Wildrun expedition boosts tourism

International tourists who participated in the just-ended Mapungubwe Transfrontier Wildrun expedition

International tourists who participated in the just-ended Mapungubwe Transfrontier Wildrun expedition

Thupeyo Muleya, Beitbridge Bureau
ZIMBABWE stands to benefit more from increased arrivals attained through promotion of community-based tourism that also helps preserve the natural environment.

This emerged during the successful wildrun tourism expedition that attracted 80 international tourists to the Greater Mapungubwe Transfrontier Conservation area (GMTFCA).

The GMTFCA is made up of national parks from Zimbabwe, Botswana and South Africa.

This wildrun event, which was held between May 10 and 14, saw the number of participants doubling from 39 to 80, with guests drawn from countries such as Sweden and USA.

The tourists had the opportunity to run following the treks of wild animals in the park for nearly 90 kilometres.

South Africa’s Department of Environment marketing manager for national parks, Mr Roland Vorwek, said the event was aimed at developing community based tourism.

“This was a memorable event, we are very happy with the level of co-ordination and co-operation by stakeholders from the three nations. The whole idea is to promote tourism in the TFCA as well as develop community based tourism,” he said.

“We are overwhelmed by the number of tourists who made it this year and we are looking at making the wildrun an annual event.

“It is also important for us to continue introducing new tourism products in the GMTFCA so that we boost arrivals throughout the year”.

Mr Vorwek said participants traversed the three countries under the guidance of parks rangers from Zimbabwe, South Africa and Botswana.

He said organisers had employed 18 people from the Maramani area to assist with logistical issues and camp management. The tourists entered the country through a temporary tourism border and were based on the Zimbabwean component of the Mega Park.

“It was quite a memorable experience for me in Zimbabwe. I am thrilled by the good wildlife and conservation methods and will definitely bring in more friends to the event next year,” said Mr Stefan Fahlstedt from Sweden.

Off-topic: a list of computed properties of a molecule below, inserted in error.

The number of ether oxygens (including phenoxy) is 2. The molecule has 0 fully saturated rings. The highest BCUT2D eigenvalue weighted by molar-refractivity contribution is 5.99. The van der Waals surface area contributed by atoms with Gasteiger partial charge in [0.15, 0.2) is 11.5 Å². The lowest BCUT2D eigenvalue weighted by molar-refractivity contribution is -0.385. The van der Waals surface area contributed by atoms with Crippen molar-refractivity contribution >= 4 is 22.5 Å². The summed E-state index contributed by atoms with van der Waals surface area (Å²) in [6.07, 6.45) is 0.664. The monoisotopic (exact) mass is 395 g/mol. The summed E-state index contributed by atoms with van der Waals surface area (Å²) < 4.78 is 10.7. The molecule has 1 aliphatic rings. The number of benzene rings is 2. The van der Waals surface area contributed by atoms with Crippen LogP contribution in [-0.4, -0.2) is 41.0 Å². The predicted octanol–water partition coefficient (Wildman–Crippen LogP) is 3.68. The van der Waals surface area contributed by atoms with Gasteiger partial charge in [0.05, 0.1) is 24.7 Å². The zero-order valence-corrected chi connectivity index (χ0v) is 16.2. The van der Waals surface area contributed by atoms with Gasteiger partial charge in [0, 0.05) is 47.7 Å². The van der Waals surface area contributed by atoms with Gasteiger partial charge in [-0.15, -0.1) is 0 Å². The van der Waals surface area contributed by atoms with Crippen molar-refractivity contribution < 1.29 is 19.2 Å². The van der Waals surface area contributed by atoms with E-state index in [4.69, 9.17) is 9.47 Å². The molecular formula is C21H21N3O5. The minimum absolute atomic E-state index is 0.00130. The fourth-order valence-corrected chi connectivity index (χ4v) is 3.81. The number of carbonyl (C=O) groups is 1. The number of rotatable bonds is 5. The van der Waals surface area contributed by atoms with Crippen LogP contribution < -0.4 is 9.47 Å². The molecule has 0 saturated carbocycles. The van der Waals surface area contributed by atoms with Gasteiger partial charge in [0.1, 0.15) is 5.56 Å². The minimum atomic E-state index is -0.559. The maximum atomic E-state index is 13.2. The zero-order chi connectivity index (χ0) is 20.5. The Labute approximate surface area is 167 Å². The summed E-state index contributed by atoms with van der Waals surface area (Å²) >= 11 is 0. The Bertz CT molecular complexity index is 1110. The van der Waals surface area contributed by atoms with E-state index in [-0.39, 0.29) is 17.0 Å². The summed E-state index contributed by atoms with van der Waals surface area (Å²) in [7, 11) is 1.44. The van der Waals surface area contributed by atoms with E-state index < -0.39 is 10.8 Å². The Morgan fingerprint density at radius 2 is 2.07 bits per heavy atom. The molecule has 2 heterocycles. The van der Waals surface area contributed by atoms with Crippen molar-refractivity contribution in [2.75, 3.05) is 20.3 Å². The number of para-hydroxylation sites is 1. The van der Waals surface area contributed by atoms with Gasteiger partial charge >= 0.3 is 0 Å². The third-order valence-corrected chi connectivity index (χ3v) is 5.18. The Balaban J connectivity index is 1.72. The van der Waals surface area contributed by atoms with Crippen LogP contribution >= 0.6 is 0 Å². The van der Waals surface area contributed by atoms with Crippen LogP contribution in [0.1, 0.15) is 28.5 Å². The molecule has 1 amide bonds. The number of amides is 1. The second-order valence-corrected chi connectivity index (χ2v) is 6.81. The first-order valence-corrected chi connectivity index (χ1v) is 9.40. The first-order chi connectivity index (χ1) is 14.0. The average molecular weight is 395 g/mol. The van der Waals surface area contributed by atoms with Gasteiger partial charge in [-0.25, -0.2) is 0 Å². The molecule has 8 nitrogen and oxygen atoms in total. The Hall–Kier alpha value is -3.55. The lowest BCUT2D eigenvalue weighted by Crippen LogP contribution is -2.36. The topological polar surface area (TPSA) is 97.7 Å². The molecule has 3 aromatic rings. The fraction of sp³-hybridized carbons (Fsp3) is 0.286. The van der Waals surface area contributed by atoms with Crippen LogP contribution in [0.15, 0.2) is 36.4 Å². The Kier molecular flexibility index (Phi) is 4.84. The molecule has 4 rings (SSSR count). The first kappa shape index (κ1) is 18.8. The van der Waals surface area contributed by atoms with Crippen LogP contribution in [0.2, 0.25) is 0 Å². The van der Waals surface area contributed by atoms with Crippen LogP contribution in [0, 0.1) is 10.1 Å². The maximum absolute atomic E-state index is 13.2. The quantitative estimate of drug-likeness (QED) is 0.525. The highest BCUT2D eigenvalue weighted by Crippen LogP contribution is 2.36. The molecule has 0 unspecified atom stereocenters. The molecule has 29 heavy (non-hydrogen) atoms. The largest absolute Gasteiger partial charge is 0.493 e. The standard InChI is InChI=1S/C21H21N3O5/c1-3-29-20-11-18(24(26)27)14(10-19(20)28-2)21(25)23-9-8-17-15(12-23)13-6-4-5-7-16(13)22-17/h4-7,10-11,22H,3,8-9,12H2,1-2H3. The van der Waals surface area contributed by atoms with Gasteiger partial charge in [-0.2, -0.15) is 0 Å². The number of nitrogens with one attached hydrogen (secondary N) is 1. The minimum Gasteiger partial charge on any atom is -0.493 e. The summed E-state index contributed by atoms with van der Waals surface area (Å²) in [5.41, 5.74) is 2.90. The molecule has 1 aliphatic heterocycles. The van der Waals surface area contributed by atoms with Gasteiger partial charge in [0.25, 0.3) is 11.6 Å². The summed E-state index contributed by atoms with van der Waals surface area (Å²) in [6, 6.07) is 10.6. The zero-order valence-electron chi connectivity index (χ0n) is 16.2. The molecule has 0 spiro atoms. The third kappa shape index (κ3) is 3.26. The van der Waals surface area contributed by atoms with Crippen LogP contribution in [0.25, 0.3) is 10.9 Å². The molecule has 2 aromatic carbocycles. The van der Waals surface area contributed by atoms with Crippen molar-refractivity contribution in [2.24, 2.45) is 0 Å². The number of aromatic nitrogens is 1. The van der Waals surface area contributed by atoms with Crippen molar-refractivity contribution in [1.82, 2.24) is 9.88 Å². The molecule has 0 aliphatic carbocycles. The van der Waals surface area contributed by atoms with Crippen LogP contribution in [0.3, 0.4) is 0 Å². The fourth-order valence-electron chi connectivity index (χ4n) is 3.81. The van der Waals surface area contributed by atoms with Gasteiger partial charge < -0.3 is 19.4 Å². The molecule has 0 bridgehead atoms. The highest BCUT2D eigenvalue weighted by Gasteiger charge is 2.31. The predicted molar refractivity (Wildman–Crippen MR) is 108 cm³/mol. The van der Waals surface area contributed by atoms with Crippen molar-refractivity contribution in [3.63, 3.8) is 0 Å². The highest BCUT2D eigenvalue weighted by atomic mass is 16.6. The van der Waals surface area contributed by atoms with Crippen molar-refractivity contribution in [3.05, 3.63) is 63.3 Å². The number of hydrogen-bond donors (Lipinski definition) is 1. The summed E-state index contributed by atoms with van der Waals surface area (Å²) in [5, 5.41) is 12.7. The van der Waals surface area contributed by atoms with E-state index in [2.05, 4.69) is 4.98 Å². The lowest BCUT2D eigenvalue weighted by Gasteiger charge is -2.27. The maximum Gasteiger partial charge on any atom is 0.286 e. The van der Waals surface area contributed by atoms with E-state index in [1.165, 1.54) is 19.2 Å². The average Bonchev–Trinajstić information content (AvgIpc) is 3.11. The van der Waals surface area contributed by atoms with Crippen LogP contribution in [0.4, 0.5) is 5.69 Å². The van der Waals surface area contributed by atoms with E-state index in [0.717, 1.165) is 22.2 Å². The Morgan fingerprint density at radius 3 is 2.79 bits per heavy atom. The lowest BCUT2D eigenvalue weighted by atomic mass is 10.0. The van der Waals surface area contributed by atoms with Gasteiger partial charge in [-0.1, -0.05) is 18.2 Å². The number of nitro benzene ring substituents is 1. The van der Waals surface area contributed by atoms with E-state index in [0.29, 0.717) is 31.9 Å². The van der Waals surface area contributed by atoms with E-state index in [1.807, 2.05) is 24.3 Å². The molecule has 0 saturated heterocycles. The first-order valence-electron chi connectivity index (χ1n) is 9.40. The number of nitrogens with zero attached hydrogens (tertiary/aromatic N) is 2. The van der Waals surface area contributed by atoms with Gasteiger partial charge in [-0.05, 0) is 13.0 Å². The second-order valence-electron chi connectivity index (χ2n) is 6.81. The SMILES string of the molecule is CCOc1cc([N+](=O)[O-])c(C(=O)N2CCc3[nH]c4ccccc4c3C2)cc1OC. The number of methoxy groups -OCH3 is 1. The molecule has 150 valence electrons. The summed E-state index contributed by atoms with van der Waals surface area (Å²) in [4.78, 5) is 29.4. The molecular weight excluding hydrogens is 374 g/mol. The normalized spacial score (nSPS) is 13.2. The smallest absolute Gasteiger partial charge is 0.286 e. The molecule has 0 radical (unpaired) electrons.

“In fact I am looking forward to exploring the park further on a private visit”.

Ms Juliet Desilai from Cape Town in South Africa commended the level of professionalism by all the border authorities for the duration of the event.

“Crossing the border through a temporary tourism border was painless and the Zimbabwean team has been very welcoming. I wish we could have more of such events in this park,” she said.

Beitbridge Rural District Council (BBRDC) chief executive officer, Mr Peter Moyo, said the wildrun was a positive step towards the operationalisation of cross border tourism products.

“This event puts our districts on the map. It encourages more investments in community based tourism for our people. The support given to our local business through procurement of consumables cannot be underestimated,” he said.

BBRDC Ward 8 councillor, Mr Luke Ndou, said the wildrun event will help market the Maramani Community camp as a destination of choice in the GMTFCA.

During the inaugural event last year, Boundless Southern Africa donated an assortment of camping equipment worth R327 0000 to Maramani Tourism camp.

The wildrun becomes the second largest event to be held in the GMTFCA after the successful introduction of the Tour de Tuli annual tourism expedition, which usually attracts 350 tourists from across the globe.

In the Tour de Tuli, tourists mainly on mountain bikes will be cycling around the mega-park for three days covering a distance of 350km.

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